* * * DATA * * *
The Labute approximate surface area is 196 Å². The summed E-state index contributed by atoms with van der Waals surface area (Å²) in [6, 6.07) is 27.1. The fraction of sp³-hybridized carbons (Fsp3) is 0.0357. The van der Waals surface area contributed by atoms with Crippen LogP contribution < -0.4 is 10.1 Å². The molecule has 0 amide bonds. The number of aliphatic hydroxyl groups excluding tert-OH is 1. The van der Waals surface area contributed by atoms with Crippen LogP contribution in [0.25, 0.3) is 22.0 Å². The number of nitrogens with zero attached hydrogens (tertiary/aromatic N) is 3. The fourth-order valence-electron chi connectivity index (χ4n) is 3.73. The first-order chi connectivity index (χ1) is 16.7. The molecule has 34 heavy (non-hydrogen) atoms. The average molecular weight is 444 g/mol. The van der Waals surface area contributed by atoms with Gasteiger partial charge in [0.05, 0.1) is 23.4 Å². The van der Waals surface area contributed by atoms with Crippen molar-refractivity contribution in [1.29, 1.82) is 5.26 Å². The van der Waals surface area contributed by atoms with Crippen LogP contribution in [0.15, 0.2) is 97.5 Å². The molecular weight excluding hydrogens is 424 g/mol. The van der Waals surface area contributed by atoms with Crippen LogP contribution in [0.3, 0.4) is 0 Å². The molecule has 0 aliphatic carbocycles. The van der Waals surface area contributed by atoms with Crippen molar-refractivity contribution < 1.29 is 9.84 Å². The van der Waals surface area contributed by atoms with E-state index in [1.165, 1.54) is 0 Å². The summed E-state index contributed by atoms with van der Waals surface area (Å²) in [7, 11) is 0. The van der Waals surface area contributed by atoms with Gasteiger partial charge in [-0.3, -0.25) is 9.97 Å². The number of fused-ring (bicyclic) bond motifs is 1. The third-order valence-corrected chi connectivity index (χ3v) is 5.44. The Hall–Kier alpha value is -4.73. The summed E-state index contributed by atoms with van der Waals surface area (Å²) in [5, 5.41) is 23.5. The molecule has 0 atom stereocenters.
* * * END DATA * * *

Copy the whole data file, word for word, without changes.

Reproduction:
The Labute approximate surface area is 196 Å². The summed E-state index contributed by atoms with van der Waals surface area (Å²) in [6, 6.07) is 27.1. The fraction of sp³-hybridized carbons (Fsp3) is 0.0357. The van der Waals surface area contributed by atoms with Crippen LogP contribution < -0.4 is 10.1 Å². The molecule has 0 amide bonds. The number of aliphatic hydroxyl groups excluding tert-OH is 1. The van der Waals surface area contributed by atoms with Crippen LogP contribution in [0.25, 0.3) is 22.0 Å². The number of nitrogens with zero attached hydrogens (tertiary/aromatic N) is 3. The fourth-order valence-electron chi connectivity index (χ4n) is 3.73. The first-order chi connectivity index (χ1) is 16.7. The molecule has 34 heavy (non-hydrogen) atoms. The average molecular weight is 444 g/mol. The van der Waals surface area contributed by atoms with Gasteiger partial charge in [0.05, 0.1) is 23.4 Å². The van der Waals surface area contributed by atoms with Crippen molar-refractivity contribution in [1.29, 1.82) is 5.26 Å². The van der Waals surface area contributed by atoms with Crippen LogP contribution in [0.15, 0.2) is 97.5 Å². The molecular weight excluding hydrogens is 424 g/mol. The van der Waals surface area contributed by atoms with Crippen LogP contribution in [0.3, 0.4) is 0 Å². The molecule has 0 aliphatic carbocycles. The van der Waals surface area contributed by atoms with Crippen molar-refractivity contribution < 1.29 is 9.84 Å². The van der Waals surface area contributed by atoms with E-state index in [1.165, 1.54) is 0 Å². The summed E-state index contributed by atoms with van der Waals surface area (Å²) in [7, 11) is 0. The van der Waals surface area contributed by atoms with Gasteiger partial charge in [-0.3, -0.25) is 9.97 Å². The number of fused-ring (bicyclic) bond motifs is 1. The third-order valence-corrected chi connectivity index (χ3v) is 5.44. The Hall–Kier alpha value is -4.73. The summed E-state index contributed by atoms with van der Waals surface area (Å²) in [5, 5.41) is 23.5. The molecule has 0 atom stereocenters.